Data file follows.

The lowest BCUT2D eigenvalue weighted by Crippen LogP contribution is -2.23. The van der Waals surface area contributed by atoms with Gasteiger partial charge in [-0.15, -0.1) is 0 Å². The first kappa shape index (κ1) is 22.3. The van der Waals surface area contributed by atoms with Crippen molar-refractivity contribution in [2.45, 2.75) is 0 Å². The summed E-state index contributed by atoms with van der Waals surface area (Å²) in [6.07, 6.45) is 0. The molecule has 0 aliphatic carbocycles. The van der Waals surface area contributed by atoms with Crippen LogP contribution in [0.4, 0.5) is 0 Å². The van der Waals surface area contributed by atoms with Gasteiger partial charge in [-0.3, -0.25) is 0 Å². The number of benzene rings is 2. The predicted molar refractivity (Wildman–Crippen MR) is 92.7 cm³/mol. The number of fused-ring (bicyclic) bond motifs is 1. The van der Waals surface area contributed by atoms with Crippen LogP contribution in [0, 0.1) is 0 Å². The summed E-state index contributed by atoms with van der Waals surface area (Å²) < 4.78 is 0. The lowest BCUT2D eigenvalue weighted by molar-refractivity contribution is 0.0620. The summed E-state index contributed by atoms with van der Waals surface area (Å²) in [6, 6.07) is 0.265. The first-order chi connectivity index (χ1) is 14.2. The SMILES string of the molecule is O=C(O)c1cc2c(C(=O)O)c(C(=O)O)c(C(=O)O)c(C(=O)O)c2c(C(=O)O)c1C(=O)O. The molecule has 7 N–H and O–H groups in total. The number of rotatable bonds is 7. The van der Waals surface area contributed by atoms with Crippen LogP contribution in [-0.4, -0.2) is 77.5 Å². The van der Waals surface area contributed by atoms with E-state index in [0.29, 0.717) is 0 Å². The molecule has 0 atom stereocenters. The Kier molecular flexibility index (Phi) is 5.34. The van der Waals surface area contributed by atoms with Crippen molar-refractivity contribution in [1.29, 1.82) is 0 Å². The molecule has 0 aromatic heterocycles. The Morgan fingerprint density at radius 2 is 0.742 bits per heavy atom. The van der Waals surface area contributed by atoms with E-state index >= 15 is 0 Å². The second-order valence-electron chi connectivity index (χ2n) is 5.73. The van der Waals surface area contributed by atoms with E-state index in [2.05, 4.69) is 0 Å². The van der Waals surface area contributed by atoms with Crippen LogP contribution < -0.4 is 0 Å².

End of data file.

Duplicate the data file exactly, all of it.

The lowest BCUT2D eigenvalue weighted by Crippen LogP contribution is -2.23. The van der Waals surface area contributed by atoms with Gasteiger partial charge in [-0.15, -0.1) is 0 Å². The first kappa shape index (κ1) is 22.3. The van der Waals surface area contributed by atoms with Crippen molar-refractivity contribution in [2.45, 2.75) is 0 Å². The summed E-state index contributed by atoms with van der Waals surface area (Å²) in [6.07, 6.45) is 0. The molecule has 0 aliphatic carbocycles. The van der Waals surface area contributed by atoms with Crippen LogP contribution in [0.4, 0.5) is 0 Å². The van der Waals surface area contributed by atoms with Gasteiger partial charge in [-0.3, -0.25) is 0 Å². The number of benzene rings is 2. The predicted molar refractivity (Wildman–Crippen MR) is 92.7 cm³/mol. The number of fused-ring (bicyclic) bond motifs is 1. The van der Waals surface area contributed by atoms with Crippen LogP contribution in [0, 0.1) is 0 Å². The summed E-state index contributed by atoms with van der Waals surface area (Å²) < 4.78 is 0. The lowest BCUT2D eigenvalue weighted by molar-refractivity contribution is 0.0620. The summed E-state index contributed by atoms with van der Waals surface area (Å²) in [6, 6.07) is 0.265. The first-order chi connectivity index (χ1) is 14.2. The SMILES string of the molecule is O=C(O)c1cc2c(C(=O)O)c(C(=O)O)c(C(=O)O)c(C(=O)O)c2c(C(=O)O)c1C(=O)O. The molecule has 7 N–H and O–H groups in total. The number of rotatable bonds is 7. The van der Waals surface area contributed by atoms with Crippen LogP contribution in [-0.4, -0.2) is 77.5 Å². The van der Waals surface area contributed by atoms with E-state index in [0.29, 0.717) is 0 Å². The molecule has 0 atom stereocenters. The Kier molecular flexibility index (Phi) is 5.34. The van der Waals surface area contributed by atoms with Crippen molar-refractivity contribution in [1.29, 1.82) is 0 Å². The molecule has 0 aromatic heterocycles. The Morgan fingerprint density at radius 2 is 0.742 bits per heavy atom. The van der Waals surface area contributed by atoms with E-state index >= 15 is 0 Å². The second-order valence-electron chi connectivity index (χ2n) is 5.73. The van der Waals surface area contributed by atoms with E-state index in [2.05, 4.69) is 0 Å². The van der Waals surface area contributed by atoms with Crippen LogP contribution < -0.4 is 0 Å².